Wes-Del went 20-8-1 and reached the semifinals of the IHSAA Class 1A Liberty Christian Sectional in Daniel Hanson’s first season as head baseball coach in 2021. That squad had no seniors. “We bring everybody back,” says Hanson. Among the returnees is right-handed pitcher and Indiana Wesleyan University commit Zack Todd (Class of 2022), son of former Wes-Del head coach and current assistant Bob Todd. Besides Todd, Hanson’s Wes-Del’s staff includes Mason Whitted, Ben Krider and Ed Dennis. With 22 players in the program last year, there was a limited junior varsity schedule. As the Warriors prep for ’22 during the current Limited Contact Period window Hanson has two points of emphasis in twice-weekly sessions: Growing arm strength for all players and hitting. “We had good defense and pitching, says Hanson of ’21. “Our lineup needed to be better. “We’re breaking down swings and working in weight room (this fall). We want to hit with more power next spring.” Hanson saw his Wes-Del players buy into his philosophy. “We were able to win ugly at times with small ball and baserunning,” says Hanson. I believe you have to coach to what you have and figure out ways to win with what we have. That (2021) group maximized and played to its strengths really well. “We were very focused on the details in all the phases. But baseball’s about putting balls in the gap. Being good offensively really helps.” Wes-Del (enrollment around 290) is a member of the Mid-Eastern Conference (with Blue River Valley, Cowan, Daleville, Eastern Hancock, Monroe Central, Randolph Southern, Shenandoah, Union of Modoc and Waphani). In 2021, the Warriors were part of an IHSAA Class 1A sectional grouping with Anderson Preparatory Academy, Cowan, Daleville, Liberty Christian, Southern Wells and Tri-Central. Wes-Del has won five sectional titles — the last in 2011. The Warriors play on-campus on a field that received new batting cages and an inning-by-inning scoreboard last year. The bullpen mounds were also upgraded. On the radar are new dugouts and press box. Wes-Del’s feeder system includes a middle school team of seventh and eighth graders in the East Central Indiana league plus recreation leagues in Gaston and Muncie and area travel teams. Hanson is both at coach and an administrator at Wes-Del Middle/High School near the Delaware County town of Gaston, Ind., also holding the title of assistant principal. “I enjoy it,” says Hanson of the two roles. “They bring different relationships with students. (As assistant principal) you’re involved with he whole school. (As coach) I love taking care of the field. “It does present its challenges with time management. And then I’m a father and a husband as well.” Daniel and wife of seven years, Alicia, reside in Anderson, Ind., with their two daughters – first grader Paisley (6) and pre-schooler Avery (3). Alicia Hanson runs Sweet Pea’s Child Care out of their home. Before coming to Wes-Del, Daniel Hanson was at Daleville (Ind.) Junior/Senior High School. He was head baseball coach prior to Terry Turner and also served as athletic director and head boys basketball coach during his time with the Broncos. Hanson is a 2005 graduate of Shenandoah High School near Middletown, Ind., where he played football, basketball and baseball — the latter for Raiders head coach Jack Lewis. “I learned a lot from Jack,” says Hanson of Lewis. “I played for him then coached with him (at Liberty Christian with each man taking turns as head coach). He had passion, which is something I try to instill in my players. He wanted to compete at a high level and had an attention to detail.” Hanson started coaching when he was still a student at Ball State University, where he earned an Elementary Education degree and began teaching middle school math at Daleville. He later got a Masters in Administration at Indiana Wesleyan.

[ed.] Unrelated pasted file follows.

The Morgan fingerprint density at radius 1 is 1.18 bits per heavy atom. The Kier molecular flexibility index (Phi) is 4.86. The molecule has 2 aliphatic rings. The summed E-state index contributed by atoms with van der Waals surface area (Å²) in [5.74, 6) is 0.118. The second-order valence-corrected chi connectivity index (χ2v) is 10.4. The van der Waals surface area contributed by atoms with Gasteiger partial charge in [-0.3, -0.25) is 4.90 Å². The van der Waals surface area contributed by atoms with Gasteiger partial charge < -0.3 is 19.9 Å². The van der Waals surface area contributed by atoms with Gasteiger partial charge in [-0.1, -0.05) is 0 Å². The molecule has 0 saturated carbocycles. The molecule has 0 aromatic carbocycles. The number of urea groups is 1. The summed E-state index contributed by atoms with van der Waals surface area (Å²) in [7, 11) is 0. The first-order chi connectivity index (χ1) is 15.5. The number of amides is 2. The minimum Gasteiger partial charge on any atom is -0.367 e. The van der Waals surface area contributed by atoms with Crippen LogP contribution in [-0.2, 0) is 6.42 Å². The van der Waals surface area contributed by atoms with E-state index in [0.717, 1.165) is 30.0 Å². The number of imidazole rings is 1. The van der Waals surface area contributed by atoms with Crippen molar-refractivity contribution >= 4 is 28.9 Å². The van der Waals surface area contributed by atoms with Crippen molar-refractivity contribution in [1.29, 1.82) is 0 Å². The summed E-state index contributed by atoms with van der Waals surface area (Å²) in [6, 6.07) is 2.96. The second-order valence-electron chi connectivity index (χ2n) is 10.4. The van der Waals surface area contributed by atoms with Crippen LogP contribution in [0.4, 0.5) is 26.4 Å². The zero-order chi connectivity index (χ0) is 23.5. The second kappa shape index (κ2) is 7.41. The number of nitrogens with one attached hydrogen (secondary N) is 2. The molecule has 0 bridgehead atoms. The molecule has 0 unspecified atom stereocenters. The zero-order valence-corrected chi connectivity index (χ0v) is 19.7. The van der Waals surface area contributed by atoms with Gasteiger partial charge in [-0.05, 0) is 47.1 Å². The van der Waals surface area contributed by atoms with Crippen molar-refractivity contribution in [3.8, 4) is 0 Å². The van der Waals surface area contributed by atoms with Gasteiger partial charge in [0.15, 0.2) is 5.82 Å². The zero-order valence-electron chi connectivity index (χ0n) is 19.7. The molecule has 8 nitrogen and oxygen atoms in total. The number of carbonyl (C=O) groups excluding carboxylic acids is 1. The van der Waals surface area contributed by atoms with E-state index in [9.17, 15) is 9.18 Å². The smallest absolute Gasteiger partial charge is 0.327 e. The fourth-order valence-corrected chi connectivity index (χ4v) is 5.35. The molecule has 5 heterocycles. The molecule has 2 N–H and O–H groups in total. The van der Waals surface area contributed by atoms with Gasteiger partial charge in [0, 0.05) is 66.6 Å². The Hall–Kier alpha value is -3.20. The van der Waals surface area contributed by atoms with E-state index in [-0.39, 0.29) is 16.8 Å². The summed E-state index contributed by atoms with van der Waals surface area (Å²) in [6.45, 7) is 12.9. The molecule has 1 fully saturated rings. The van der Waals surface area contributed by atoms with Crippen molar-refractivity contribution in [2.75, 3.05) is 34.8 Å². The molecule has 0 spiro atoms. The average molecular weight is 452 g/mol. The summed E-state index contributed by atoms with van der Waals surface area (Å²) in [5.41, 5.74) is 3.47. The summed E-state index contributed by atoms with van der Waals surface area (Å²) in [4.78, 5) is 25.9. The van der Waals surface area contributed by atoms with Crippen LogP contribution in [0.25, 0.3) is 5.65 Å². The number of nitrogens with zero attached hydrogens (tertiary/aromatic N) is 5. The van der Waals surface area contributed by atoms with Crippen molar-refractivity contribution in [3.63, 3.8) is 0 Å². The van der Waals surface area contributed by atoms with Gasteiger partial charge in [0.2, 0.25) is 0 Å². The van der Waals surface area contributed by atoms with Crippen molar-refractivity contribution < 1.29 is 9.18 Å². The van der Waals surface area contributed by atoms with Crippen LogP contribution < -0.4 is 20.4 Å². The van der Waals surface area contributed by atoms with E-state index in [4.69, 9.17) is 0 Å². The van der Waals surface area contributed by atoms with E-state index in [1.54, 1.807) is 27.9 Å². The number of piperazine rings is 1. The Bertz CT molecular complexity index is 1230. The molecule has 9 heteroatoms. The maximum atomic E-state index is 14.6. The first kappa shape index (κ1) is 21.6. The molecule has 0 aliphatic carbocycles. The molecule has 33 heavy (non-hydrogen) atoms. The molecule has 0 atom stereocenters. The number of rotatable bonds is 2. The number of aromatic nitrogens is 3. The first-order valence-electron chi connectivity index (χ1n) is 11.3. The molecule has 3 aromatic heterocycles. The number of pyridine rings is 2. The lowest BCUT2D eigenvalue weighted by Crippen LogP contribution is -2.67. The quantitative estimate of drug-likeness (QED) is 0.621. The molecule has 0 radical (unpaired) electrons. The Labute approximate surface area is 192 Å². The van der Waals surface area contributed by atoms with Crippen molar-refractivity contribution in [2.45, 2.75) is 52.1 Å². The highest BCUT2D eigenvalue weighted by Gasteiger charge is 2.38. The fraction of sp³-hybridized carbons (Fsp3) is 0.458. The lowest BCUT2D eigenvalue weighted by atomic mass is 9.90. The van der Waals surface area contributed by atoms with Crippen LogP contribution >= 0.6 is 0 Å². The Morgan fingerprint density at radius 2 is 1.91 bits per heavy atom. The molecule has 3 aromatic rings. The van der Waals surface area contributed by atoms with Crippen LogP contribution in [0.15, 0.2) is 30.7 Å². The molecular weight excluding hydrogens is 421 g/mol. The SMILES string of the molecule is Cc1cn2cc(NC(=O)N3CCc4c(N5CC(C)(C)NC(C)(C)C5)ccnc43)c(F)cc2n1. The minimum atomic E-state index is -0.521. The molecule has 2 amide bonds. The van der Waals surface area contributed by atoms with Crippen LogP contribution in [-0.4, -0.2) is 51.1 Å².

Bradley Brehmer is another pitcher who has decided to conclude his collegiate baseball career at Indiana University after beginning it out-of-state. The 6-foot-6, 205-pound right-hander joins former University of Louisville righty Jack Perkins on the Hoosiers staff for 2021-22. Brehmer made the announcement July 12. “I can develop a little more and be a better draft pick,” says Brehmer, 21. “I was a Hoosiers fan growing up and this a better opportunity for me.” A 2018 graduate of Decatur Central High School in Indianapolis who was selected in the 23rd round of the 2018 Major League Baseball First-Year Player Draft by the Baltimore Orioles but decided to go to college, Brehmer hurled the past three seasons (2019-21) for Wright State University in Dayton, Ohio. In 32 games for the Alex Sogard-coached Raiders (29 starts), Brehmer went 15-8 with a 4.54 earned run average. In 168 1/3 innings, he racked up 136 strikeouts with 53 walks. The 2021 season saw Brehmer make 14 starts and go 8-4 with a 4.11 ERA. He had 85 K’s and 25 walks in 76 2/3 innings. He fanned 11 batters in 6 2/3 innings April 23 at Northern Kentucky. After entering the NCAA Transfer Portal and making a visit to Bloomington, Brehmer opted to transfer to IU. Brehmer committed to Wright State as a high school junior when Jeff Mercer was the WSU head coach. Mercer moved to Indiana for the 2019 season. “Mercer keeps it real,” says Brehmer. “He makes you work hard and I like that. I like to to be pushed. “I work hard. I’m a leader when I’m around everybody. I’m confident in my ability on the field. I’m very positive.” Brehmer was impressed that Hoosiers pitching coach Justin Parker had a plan set up for the right-hander. The 2021 summer started with Brehmer making two starts for the Harwich Mariners in the Cape Cod League then shut it down and to get ready for the 20-round MLB Draft. Teams contacted him, but offers were too low and he was not selected. Five pitches are in Brehmer’s arsenal — four-seam fastball, two-seam fastball, slider, change-up and curveball. In the spring, he sat at 91 to 94 mph with his four-seamer, hitting 96 in his May 7 start against Milwaukee. Brehmer says his slider is “like a gyro ball.” “It spins and gravity takes in down,” says Brehmer. “It goes to the back foot of lefties.” Dropping down a little from his high three-quarter arm slot, Brehmer throws a four-seam “circle” change. His curve has a 12-to-6 action. In the past year, he has learned new grips for his change-up, slider and curve. At 6-6, Brehmer can use leverage to his advantage. He grew several inches in high school. He entered Decatur Central around 5-8 and a couple of years later he was 6-4. Jason Combs was his head coach with the Hawks. He won 19 games with a 1.88 ERA and 192 strikeouts in four years. In 2018, he was an all-stater and all-Marion County. Brehmer also played two years each of football and basketball at Decatur Central before focusing on baseball. Born in Greenwood, Ind., Brehmer moved to Camby, Ind., at age 5 and lived there until moving to Southport as a high school junior. Growing up, Brehmer played shortstop, third base and a little first base and catcher in addition to pitcher. He played travel ball for the Decatur Hawks — coached by Dan Brehmer (his father) and Dave Harper — from 7U to 12U. He then spent a few summers with the Indiana Mustangs, one with the Indiana Prospects and his 17U and 18U seasons in 2017 and 2018 with the Indiana Braves, coached by Steven Mirizzi. In the summer of 2020, Brehmer pitched for the Tropics in the College Summer League at Grand Park in Westfield, Ind. He also worked out at Pro X Athlete Development at Grand Park as well as Players Performance Factory in Mooresville, Ind. With his workload for Wright State in the spring (72 innings), Brehmer did not play in the summer of 2019, but took classes and worked out. Bradley has four siblings — half brother Blake, stepsisters Reese and Payton and stepbrother Logan. His mother is Cristen Brehmer. His stepmother is Jessica Brehmer.